Making AI responsible: What do you need to know?

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Dr Rachel Finn | Director, Data Protection & Cyber-risk Services / Head of Irish Operations
Trilateral Research |

Date: 7 September 2023

What exactly is Artificial Intelligence (AI)? AI is the simulation of human intelligence by software and machines – using vast data sets to provide analysis and insights that we could not produce by ourselves.  It includes decision support or automated decision solutions that leverage existing data sets and apply predictive analytics, natural language processing tools and supervised and unsupervised machine learning to specific problems. They can range from simple statistical trend analysis tools to fully automated, interactive solutions. At Trilateral Research, we develop ethical and responsible AI – taking AI solutions one step further to ensure trust and transparency are embedded at every step. 


What are the benefits of responsible AI? 

Developing and using AI responsibly gives you an enhanced solution. Along with the benefits of AI, (improved productivity and resource allocation), you’ll build customer trust, provide better insights, and introduce scalable benefits. 

  • Increased trust: Building transparent AI with clear governance and accountabilities enhances your customer’s trust in both you and the solution you provide.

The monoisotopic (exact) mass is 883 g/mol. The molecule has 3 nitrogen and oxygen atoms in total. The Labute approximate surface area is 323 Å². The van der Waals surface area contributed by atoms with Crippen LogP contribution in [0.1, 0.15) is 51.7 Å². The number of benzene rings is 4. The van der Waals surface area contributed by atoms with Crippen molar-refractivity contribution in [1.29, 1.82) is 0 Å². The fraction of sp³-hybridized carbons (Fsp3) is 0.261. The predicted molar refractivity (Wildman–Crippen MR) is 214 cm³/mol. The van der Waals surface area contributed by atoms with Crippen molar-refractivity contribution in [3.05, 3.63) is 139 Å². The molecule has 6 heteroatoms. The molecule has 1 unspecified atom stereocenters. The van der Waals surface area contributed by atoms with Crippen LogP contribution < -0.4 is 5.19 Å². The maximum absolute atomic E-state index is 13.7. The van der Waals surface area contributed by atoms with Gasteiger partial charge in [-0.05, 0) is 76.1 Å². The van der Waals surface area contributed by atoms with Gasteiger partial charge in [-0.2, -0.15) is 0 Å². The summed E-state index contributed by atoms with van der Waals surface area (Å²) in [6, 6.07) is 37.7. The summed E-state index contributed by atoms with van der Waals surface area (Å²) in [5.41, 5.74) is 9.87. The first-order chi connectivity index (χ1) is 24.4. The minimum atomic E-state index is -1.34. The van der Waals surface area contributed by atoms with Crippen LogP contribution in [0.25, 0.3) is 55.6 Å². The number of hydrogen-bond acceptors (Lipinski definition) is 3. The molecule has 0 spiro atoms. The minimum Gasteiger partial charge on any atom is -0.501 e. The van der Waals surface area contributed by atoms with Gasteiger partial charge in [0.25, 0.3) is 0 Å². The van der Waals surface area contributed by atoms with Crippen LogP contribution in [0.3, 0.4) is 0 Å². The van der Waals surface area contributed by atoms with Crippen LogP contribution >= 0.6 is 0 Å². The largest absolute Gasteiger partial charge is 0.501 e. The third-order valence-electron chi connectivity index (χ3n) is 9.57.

• Better insights: A deep analysis of better data can produce new information that optimises outcomes for your organisation. 
  • Scalable benefits: Ensuring you understand and integrate ethical principles enables you to deploy responsible AI at scale. 


Recently, there have been a range of alarmist news stories about ethics in technology and AI. Examples of these include stories ranging from “Big Tech” to AI experts or better regulation to allow standards and legislation to keep up with the pace of innovation. Some have even warned that recent developments are moving us closer to Artificial General Intelligence (AGI) which raises unprecedented questions for humanity. 

Researchers and organisations are committed to building, using, and improving AI tools to capture these benefits, and they are becoming increasingly aware of the need to do so responsibly. Furthermore, consumers and are receptive to the potential benefits of AI, but also cautious about its risks.  


Strategies for building responsible AI 

To support this drive towards responsibility, there are four essential strategies that we recommend organisations and experts follow to build more ethically conscious AI tools and use them responsibly. These include actions that you can take as you are developing your own AI systems, or evaluating the deployment of third-party tools for your own business cases.  


1. Co-design AI systems with subject matter experts, ethicists, and legal experts